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I want to run a Perl script online, but I don't know how.
In PHP you need to start with <?php, so do you have to start with something like that in Perl?
And does Apache automatically recognize Perl? Or do I have to upload Perl and let it point to it using #!/path/to/perl? Can I use print() to display HTML?

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I found on tizag.com that you have to use the #!pathtoPERL. –  11684 Jan 8 '12 at 16:16
You don't have to use a shebang, that's just one method. –  Quentin Jan 8 '12 at 16:24
Tizag is quite possibly the worst Perl tutorial in the world, see review. –  daxim Jan 8 '12 at 18:02
@daxim — That explains why W3Schools don't have a Perl tutorial; they couldn't write one worse than tizag's! –  Quentin Jan 9 '12 at 12:39

3 Answers 3

up vote 3 down vote accepted

In PHP you need to start with <?php, so do you have to start with something like that in Perl?

There are frameworks (such as Mason) which work like that, but it is more typical to have a standard Perl program which outputs the page.

And does Apache automatically recognize Perl?

Apache doesn't automatically recognise any kind of server side programming.

Or do I have to upload Perl and let it point to it using #!/path/to/perl?

You would need to have Perl installed on the server. You would generally start a script that way (but not necessarily, e.g. if you were using mod_perl), but would have to configure the server to recognise it as an executable and run it (just as you have to configure the server to recognise files ending with .php as scripts to run with PHP).

Can I use print() to display HTML?


You should probably start by looking at the question Web Programming For The Non-Web Programmer (in Perl).

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So what do I have to do? Upload PERL to my server and let the '#!' statement point to it? –  11684 Jan 8 '12 at 16:24
If your server doesn't have Perl (there is no such thing as PERL) installed, then you need to install it. Just "uploading it" is a very bad idea as you'll probably get broken links to shared libraries. The section of the accepted answer (for the question I linked to) marked "How to get a webserver to talk to your Perl" has some pointers for getting started. –  Quentin Jan 8 '12 at 16:26
How can I run a cmd-line command on my server? I only have a directory on the server... –  11684 Jan 8 '12 at 16:32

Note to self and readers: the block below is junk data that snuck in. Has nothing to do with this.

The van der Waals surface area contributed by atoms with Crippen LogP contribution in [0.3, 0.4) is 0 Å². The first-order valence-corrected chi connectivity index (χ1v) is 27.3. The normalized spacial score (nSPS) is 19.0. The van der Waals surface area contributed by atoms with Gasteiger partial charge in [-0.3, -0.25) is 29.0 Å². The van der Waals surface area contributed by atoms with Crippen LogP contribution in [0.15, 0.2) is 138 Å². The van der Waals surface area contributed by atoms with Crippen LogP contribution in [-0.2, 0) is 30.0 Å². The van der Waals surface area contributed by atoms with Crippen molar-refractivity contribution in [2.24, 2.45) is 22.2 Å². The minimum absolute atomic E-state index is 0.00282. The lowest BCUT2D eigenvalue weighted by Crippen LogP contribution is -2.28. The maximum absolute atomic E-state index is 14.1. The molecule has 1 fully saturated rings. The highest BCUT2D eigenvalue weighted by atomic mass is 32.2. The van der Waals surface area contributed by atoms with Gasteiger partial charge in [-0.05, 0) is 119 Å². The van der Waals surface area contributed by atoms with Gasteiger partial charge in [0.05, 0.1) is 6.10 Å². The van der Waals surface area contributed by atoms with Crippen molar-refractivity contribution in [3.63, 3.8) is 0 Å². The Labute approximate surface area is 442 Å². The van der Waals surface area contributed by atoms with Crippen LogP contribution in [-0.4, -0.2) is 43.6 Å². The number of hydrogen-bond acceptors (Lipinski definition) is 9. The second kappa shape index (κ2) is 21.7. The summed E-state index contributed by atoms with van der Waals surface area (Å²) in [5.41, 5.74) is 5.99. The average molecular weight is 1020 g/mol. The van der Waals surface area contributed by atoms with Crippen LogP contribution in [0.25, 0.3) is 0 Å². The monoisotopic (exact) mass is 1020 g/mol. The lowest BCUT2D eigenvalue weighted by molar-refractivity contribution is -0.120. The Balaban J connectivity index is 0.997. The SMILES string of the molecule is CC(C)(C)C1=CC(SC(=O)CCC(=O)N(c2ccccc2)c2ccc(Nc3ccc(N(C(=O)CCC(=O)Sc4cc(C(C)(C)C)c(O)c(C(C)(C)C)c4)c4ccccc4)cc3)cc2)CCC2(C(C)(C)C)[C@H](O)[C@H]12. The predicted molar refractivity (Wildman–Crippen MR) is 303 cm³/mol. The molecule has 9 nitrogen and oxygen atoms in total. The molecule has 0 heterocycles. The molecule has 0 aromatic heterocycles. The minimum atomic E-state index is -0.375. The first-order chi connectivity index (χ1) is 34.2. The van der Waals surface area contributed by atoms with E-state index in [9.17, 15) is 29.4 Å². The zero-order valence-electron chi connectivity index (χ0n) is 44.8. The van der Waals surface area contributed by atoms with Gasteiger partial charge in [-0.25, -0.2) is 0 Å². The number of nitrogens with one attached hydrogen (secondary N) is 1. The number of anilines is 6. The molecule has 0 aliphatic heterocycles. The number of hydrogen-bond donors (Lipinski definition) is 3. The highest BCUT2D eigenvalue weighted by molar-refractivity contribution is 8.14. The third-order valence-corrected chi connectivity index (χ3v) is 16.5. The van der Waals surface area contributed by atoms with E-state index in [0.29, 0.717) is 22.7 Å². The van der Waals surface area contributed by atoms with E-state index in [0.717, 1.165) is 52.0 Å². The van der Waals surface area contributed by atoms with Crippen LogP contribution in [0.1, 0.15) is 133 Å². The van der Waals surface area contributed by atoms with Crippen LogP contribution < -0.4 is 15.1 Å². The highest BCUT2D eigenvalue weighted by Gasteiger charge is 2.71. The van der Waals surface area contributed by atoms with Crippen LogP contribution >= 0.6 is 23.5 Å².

Do I have o contact the serverowner? –  11684 Jan 8 '12 at 16:33
My server does run PHP –  11684 Jan 8 '12 at 16:35

Must you use Apache? If not here is an alternative to consider.

I have found that the built-in servers and templating engine in the Mojolicious framework work very naturally for inline Perl within HTML. The tags are of the form <%== but work the same way. Also it has good documentation and examples to get you going.

Edit: It seems that there are ways to use Apache with Mojolicious too, see http://search.cpan.org/perldoc?Mojolicious::Guides::Cookbook, though the built-in servers have worked well for me, with FAR less (ie no) configuration.

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Apache HTTP doesn't automatically understand Perl or PHP for that matter. For PHP to work, you have to have the Apache httpd module called something like mod_php.so or libphp5.so installed. However, since many websites use PHP in this manner, this Apache httpd module is normally installed.

Just as you need mod_php in order to use PHP in Apache's httpd web server, you need to do is make sure your web server is using mod_perl if you want to use Perl in a similar manner.

You'll need to build and install mod_perl which can be tricky -- especially if you don't control the machine the server is on.

The other way to use Perl is to use what's known as CGI-Perl. This is much easier to setup, but it is also much more dangerous since it can lead to someone being able to run unauthorized programs on your Apache httpd server.

In this case, you need to set up a CGI-BIN directory, and configure Apache httpd. This is fairly simple. Once you do that, you put all of your Perl scripts into the _CGI_BIN_ directory. In this case, your Perl scripts will have to handle all of the communication between your web server and the web client and handle all displays. Fortunately, it's not too difficult in perl since Perl gives you the basic modules to do this.

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The other way? There are lots of other ways, mod_psgi and FastCGI spring to mind. –  Quentin Jan 9 '12 at 12:41
@Quentin - You're right that there are lots of other ways. However, the poster asked about Perl like PHP support in Apache httpd, and mod_perl would be the closest. The big problem is you have to normally rebuild Apache to get it. It's the only way I've gotten it to work. The other way mainly referred to a way to get Perl in without rebuilding httpd. CGI is built in, and only has to be configured which is pretty simple. FastCGI and PSGI are interesting, but like mod_perl, you have to recompile httpd. Not familiar with mod_psgi, but it sounds interesting. –  David W. Jan 9 '12 at 15:56

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